Institute of Computer Languages
Compilers and Languages Group
|Date:||Tuesday, April 1st, 2008|
|Location:||TU Wien, Elektrotechnik, EI 5 Hochenegg-Hörsaal, Gußhausstraße 25-29 (Altbau), 2. Stock|
Despite significant progress in the theory and practice of program analysis, analysing properties of heap data has not reached the same level of maturity as the analysis of static and stack data. The spatial and temporal structure of stack and static data is well understood while that of heap data seems arbitrary and is unbounded. We devise bounded representations which summarize properties of the heap data. This summarization is based on the structure of the program which manipulates the heap. The resulting summary representations are certain kinds of graphs called access graphs. The boundedness of these representations and the monotonicity of the operations to manipulate them make it possible to compute them through data flow analysis.
An important application which benefits from heap reference analysis is garbage collection, where currently liveness is conservatively approximated by reachability from program variables. As a consequence, current garbage collectors leave a lot of garbage uncollected, a fact which has been confirmed by several empirical studies. We propose the first ever end-to-end static analysis to distinguish live objects from reachable objects. We use this information to make dead objects unreachable by modifying the program. This application is interesting because it requires discovering data flow information representing complex semantics.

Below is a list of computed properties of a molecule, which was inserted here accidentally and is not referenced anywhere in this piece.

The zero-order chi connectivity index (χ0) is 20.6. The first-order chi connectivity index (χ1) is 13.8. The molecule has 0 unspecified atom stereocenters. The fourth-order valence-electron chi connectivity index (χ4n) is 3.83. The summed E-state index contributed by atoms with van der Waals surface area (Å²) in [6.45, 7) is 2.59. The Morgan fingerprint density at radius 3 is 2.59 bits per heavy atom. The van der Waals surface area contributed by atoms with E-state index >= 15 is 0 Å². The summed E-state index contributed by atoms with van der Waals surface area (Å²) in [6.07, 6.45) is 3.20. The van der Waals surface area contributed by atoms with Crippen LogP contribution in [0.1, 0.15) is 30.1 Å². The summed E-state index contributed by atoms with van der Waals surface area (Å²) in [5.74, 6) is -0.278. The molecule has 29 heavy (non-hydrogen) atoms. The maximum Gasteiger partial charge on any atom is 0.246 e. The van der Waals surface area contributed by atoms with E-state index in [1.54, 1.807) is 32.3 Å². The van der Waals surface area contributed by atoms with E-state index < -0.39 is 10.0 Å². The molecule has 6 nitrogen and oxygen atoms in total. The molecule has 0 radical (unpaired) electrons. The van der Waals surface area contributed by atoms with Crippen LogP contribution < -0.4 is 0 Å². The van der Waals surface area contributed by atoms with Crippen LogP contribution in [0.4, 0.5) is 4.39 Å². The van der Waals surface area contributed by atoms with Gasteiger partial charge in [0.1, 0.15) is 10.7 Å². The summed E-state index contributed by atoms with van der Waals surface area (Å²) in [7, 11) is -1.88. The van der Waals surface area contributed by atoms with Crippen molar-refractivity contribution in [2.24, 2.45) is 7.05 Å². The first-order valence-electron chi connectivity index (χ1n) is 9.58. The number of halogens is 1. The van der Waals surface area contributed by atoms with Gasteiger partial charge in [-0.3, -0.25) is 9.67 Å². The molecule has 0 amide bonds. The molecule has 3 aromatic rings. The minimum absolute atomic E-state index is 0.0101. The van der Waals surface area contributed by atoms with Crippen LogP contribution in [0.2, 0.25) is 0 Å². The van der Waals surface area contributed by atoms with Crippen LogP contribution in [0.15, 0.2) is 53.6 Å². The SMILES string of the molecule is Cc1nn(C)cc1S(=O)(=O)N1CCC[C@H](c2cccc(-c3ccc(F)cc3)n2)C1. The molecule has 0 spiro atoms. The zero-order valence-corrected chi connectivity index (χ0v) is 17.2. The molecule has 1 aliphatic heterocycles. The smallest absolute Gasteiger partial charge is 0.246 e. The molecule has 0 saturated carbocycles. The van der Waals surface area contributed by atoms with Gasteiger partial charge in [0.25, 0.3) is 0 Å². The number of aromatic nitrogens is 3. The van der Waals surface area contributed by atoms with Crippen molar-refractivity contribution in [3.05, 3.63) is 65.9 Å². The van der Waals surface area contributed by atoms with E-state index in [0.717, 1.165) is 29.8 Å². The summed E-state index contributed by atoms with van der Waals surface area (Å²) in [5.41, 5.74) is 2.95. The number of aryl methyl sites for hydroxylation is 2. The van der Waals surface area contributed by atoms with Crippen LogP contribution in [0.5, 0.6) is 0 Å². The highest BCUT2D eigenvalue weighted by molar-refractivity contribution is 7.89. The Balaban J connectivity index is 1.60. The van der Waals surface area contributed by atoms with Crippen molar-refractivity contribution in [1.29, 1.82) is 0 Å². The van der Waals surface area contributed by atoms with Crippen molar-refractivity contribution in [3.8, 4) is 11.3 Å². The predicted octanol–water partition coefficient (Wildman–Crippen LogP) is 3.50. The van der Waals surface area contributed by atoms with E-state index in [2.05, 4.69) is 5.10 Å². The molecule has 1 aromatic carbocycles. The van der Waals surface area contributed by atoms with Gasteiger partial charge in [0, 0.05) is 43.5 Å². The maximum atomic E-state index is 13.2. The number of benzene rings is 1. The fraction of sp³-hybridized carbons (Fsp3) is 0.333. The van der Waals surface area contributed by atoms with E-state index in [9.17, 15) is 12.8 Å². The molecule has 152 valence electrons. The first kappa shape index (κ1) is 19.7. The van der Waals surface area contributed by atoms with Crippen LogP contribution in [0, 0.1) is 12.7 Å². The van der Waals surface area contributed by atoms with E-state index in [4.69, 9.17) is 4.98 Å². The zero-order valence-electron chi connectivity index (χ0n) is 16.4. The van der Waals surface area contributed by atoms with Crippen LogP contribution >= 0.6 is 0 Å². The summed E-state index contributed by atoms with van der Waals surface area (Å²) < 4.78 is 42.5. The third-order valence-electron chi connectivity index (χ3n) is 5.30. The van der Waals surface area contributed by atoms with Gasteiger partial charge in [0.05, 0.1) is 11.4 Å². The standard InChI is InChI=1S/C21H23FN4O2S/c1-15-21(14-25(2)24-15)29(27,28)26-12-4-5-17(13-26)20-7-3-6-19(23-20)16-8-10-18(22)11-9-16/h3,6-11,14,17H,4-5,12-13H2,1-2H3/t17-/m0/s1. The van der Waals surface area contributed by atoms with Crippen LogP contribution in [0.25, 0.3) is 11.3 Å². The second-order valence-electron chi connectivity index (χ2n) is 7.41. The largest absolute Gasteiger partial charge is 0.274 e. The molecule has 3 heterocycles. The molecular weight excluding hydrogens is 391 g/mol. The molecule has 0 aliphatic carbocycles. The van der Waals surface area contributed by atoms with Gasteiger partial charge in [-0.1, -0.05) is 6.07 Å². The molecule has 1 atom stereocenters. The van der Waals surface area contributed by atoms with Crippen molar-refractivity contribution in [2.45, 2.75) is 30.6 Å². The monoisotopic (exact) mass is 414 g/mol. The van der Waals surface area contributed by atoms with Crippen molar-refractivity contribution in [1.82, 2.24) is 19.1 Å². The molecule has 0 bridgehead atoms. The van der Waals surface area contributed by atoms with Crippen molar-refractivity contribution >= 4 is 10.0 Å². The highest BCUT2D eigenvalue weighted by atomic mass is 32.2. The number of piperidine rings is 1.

Our approach is applicable to memory leak plugging in C/C++ languages also.
Uday Khedker is an Associate Professor of Computer Science at the Indian Institute of Technology (IIT) Bombay. He is interested in the area of optimising compilers. His current topics of interest include Interprocedural Data Flow Analysis, Heap Reference Analysis, Static Inferencing of Flow Sensitive Polymorphic Types, and Compiler Verification. A recent research thrust involves cleaning up the GNU Compiler Collection (GCC) to simplify its deployment, retargetting, and enhancements. Other goals include increasing its trustworthiness as well as the quality of generated code. Two focussed activities involve
His group has conducted a workshop on GCC Internals (http://www.cse.iitb.ac.in/~uday/gcc-workshop) to explain their findings to the GCC community. More details about his current research can be found in the presentation available at: